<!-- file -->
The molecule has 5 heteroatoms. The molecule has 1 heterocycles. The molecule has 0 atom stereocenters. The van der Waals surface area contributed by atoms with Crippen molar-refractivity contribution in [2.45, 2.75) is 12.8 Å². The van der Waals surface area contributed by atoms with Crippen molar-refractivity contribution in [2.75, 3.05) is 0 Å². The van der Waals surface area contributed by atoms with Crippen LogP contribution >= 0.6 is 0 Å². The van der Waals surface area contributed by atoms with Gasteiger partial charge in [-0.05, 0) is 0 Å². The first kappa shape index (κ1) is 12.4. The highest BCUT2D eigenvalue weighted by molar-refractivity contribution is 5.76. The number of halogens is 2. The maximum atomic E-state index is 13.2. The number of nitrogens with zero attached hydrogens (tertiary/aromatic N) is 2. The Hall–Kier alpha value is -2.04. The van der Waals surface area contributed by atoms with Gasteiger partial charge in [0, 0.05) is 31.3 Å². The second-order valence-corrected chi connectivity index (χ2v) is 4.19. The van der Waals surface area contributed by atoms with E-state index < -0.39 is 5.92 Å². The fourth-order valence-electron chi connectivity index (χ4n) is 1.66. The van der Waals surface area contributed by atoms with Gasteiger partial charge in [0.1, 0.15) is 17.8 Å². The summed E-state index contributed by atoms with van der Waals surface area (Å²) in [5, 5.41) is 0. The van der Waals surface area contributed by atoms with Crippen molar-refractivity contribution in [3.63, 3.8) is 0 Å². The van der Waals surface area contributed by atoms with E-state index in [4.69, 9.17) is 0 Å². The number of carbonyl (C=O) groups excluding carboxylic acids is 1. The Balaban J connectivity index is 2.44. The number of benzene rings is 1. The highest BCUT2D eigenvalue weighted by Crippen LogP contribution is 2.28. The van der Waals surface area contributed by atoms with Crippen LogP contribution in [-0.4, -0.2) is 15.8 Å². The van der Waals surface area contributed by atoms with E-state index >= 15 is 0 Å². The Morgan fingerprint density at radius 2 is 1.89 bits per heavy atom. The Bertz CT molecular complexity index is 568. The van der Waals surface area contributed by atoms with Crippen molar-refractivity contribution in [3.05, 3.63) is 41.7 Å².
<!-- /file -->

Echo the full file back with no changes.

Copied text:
The molecule has 5 heteroatoms. The molecule has 1 heterocycles. The molecule has 0 atom stereocenters. The van der Waals surface area contributed by atoms with Crippen molar-refractivity contribution in [2.45, 2.75) is 12.8 Å². The van der Waals surface area contributed by atoms with Crippen molar-refractivity contribution in [2.75, 3.05) is 0 Å². The van der Waals surface area contributed by atoms with Crippen LogP contribution >= 0.6 is 0 Å². The van der Waals surface area contributed by atoms with Gasteiger partial charge in [-0.05, 0) is 0 Å². The first kappa shape index (κ1) is 12.4. The highest BCUT2D eigenvalue weighted by molar-refractivity contribution is 5.76. The number of halogens is 2. The maximum atomic E-state index is 13.2. The number of nitrogens with zero attached hydrogens (tertiary/aromatic N) is 2. The Hall–Kier alpha value is -2.04. The van der Waals surface area contributed by atoms with Gasteiger partial charge in [0, 0.05) is 31.3 Å². The second-order valence-corrected chi connectivity index (χ2v) is 4.19. The van der Waals surface area contributed by atoms with E-state index < -0.39 is 5.92 Å². The fourth-order valence-electron chi connectivity index (χ4n) is 1.66. The van der Waals surface area contributed by atoms with Gasteiger partial charge in [0.1, 0.15) is 17.8 Å². The summed E-state index contributed by atoms with van der Waals surface area (Å²) in [5, 5.41) is 0. The van der Waals surface area contributed by atoms with Crippen molar-refractivity contribution in [3.63, 3.8) is 0 Å². The van der Waals surface area contributed by atoms with E-state index in [4.69, 9.17) is 0 Å². The number of carbonyl (C=O) groups excluding carboxylic acids is 1. The Balaban J connectivity index is 2.44. The number of benzene rings is 1. The highest BCUT2D eigenvalue weighted by Crippen LogP contribution is 2.28. The van der Waals surface area contributed by atoms with Crippen LogP contribution in [-0.4, -0.2) is 15.8 Å². The van der Waals surface area contributed by atoms with E-state index >= 15 is 0 Å². The Morgan fingerprint density at radius 2 is 1.89 bits per heavy atom. The Bertz CT molecular complexity index is 568. The van der Waals surface area contributed by atoms with Crippen molar-refractivity contribution in [3.05, 3.63) is 41.7 Å².